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Baltic migrants in Kyiv Rus’. Comparative study of the 11th century Ostriv cemetery in Ukraine

Dr. Roman Shiroukhov, Prof. Dr. Claus von Carnap-Bornheim

The Late Viking Age cemetery of Ostriv was discovered by an Institute of Archaeology of the Natonal Academy of Science of Ukraine (IA NASU) team in 2017, approximately 100 km from Kyiv in the Porossya region. To date, 67 inhumation graves have been excavated in an area of 1400 m2. Most of the artefacts found at Ostriv are uncommon in Ukraine, but are frequently found in the East Baltic region. The preliminary results describe the Ostriv population as East Baltic immigrants, who served as mercenaries at the Ros’ river frontier during the reign of Yaroslav the Wise, in the first third-half of the 11th century AD.

Fig. 1

Fig.1. Artefacts of south-east Baltic origin from Ostriv cemetery. Drawing IA NASU.

To identify the most probable cultural and geographical origin of Ostriv paleo-population, the logistics of migration and demographic features, in 2019 ZBSA and IA NASU, together with CAU laboratories, started a joint pilot study “Baltic migrants in Kyiv Rus’. Comparative study of the 11th century Ostriv cemetery in Ukraine”, using a wide range of natural scientific methods: 1. High precision radiocarbon dating (AMS 14C), 2. Dietary stable isotope research, 3. Archaeogenetic (ancient DNA) analysis of human genomes; 4. Non-destructive metal artefact analysis (Transmission Electron Microscopy (TEM), Focused Ion Beam (FIB). Research at Ostriv is based on three general topics: frontiers, transport, and demography, concentrating on chronological, dietary and genetic research.
Laboratory and field research of Ostriv was accompanied by several meeting of the ZBSA and IA NASU partners in Schleswig, Kyiv and Kiel. Preliminary results of the project were presented at the EAA 2019 conference in Bern.

Fig. 2

Fig.2. Working meeting of the Ostriv pilot project committee in Schleswig, February 2020 (left to right): Claus v. Carnap-Bornheim (ZBSA), Roman Shiroukhov (ZBSA), Vyacheslav Baranov (IA NASU), Vsevolod Ivakin (IA NASU), Dieter Quast (RGZM). Photo Olga Manigda (IA NASU).

The radiocarbon dating of Ostriv skeletal remains gave a systematic sequence of calibrated dates, divided into 2 phases: 1 - about 980-1020 cal AD; 2 - 1010-1040 cal AD (the majority of dates). Phase 1 could correspond to the first wave of migrants during the reign of Volodymyr the Great (ruling from 978/980 to 1015). Phase 2 is associated with the brief rivalry of Svyatopolk and Yaroslav the Wise, and the long reign of Yaroslav (ruling from 1019 to 1054 AD). Nitrogen and carbon (δ15N and δ13C) stable isotopes, reflecting the type of diet, proves the close similarity of Ostriv and East Baltic population values.

Fig. 3

Fig.3. Roman Shiroukhov (ZBSA) at the 3 MV Tandetron accelerator mass spectrometer (AMS) of the Leibniz Laboratory for Radiometric Dating and Stable Isotope Research (CAU, Kiel). Photo: Ch. Hamann (CAU).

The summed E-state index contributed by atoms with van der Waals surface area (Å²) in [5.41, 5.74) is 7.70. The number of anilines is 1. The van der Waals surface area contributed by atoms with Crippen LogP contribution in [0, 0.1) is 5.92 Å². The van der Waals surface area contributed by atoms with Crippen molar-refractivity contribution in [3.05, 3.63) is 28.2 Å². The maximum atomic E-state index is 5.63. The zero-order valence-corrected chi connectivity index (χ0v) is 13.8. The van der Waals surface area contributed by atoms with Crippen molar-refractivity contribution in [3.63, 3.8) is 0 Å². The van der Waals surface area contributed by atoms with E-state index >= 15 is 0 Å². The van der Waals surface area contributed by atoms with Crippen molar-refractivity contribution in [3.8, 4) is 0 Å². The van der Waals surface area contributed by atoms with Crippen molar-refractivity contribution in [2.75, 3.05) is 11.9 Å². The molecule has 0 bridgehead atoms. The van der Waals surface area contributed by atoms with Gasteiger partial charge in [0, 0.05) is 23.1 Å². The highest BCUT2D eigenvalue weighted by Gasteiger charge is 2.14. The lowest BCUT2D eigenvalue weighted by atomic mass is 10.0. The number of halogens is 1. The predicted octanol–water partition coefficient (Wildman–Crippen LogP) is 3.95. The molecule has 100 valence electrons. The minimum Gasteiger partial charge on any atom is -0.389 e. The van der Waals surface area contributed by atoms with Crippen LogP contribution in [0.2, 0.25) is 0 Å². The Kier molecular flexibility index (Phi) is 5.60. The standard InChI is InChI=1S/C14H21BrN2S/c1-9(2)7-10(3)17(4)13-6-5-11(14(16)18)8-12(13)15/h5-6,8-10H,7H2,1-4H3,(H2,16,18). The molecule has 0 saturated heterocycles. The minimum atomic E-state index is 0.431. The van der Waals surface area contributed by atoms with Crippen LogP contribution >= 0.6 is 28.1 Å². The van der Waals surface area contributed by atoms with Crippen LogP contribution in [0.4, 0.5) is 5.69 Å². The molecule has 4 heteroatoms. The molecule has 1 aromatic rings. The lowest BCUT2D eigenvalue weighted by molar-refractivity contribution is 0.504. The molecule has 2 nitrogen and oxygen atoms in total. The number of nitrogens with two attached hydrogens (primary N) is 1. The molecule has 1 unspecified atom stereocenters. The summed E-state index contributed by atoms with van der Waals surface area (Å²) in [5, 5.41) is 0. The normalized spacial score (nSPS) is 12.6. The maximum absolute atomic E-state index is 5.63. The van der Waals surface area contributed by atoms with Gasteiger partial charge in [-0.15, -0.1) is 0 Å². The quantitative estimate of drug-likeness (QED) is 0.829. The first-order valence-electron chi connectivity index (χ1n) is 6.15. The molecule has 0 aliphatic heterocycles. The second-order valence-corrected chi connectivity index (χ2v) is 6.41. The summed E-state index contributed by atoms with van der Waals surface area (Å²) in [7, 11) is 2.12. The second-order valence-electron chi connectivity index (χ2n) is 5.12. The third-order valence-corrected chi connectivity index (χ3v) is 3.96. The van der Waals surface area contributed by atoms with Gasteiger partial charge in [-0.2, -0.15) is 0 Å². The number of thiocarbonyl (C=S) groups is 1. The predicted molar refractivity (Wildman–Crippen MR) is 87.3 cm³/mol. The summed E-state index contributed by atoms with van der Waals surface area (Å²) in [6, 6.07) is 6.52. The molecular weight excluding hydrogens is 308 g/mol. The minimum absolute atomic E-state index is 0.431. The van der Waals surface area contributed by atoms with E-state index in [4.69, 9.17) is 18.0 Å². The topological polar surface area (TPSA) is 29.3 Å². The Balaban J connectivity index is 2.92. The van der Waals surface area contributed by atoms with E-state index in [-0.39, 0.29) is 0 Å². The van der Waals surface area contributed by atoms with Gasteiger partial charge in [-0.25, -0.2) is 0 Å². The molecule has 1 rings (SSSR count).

The first aDNA analyses of Ostriv samples gave good results, with genetic gender determination. Using the f3 statistics of direct genetic relationships between populations, the samples show the greatest agreement with modern individuals from Lithuania and Estonia, and then Iceland. Thus, the first results of the genetic analysis demonstrate the possible external origin of the Ostriv individuals, placing them closer to the Baltics and Scandinavia. This corresponds to the preliminary results of anthropological study of Ostriv skeletal remains.
Ostriv is a bright example of a late Viking Age site, demonstrating the opportunities for multi-disciplinary international research on a complex multi-ethnic population. From the very beginning, the Ostriv pilot study was considered as a basis for further German-Ukrainian cooperation.

Fig. 4 Projekt

Fig. 4. East Baltic archaeological sites used for comparison with the Ostriv material. Analysed within: Green – R. Shiroukhov  Alexander von Humboldt Foundation Project “New dating approaches for the Late Iron Age of the South-East Baltic Region” (2017-2019); red – within the pilot-study “Baltic migrants in Kyiv Rus” (2019-2020). Fig. Roman Shiroukhov.

The integration of Eastern Europe into Central and Northern European networks around the year 1000 AD was a dynamic process, best reflected through archaeological features. Modern archaeological approaches can deliver results at the appropriate scientific level. It is therefore the strategy of ZBSA, together with Ukrainian and other German partners to undertake several case studies of archaeological sites in Ukraine for a comprehensive synthesis, to develop regional models of historical development as a starting point for broader analyses and interpretations. Studying new and extant archaeological data together with a wide range of natural scientific methods, such as high-precision radiocarbon dating, dietary stable isotopes and archaeogenetics, we have the opportunity to understand these complex processes in a European perspective and within a network of excellent research institutions. The „Ostriv“ pilot study is developing towards a long-term ZBSA and IA NASU scientific project.

Fig. 4

Fig. 5. Aerial view of the 2019 Ostriv cemetery excavations. Photo IA NASU.

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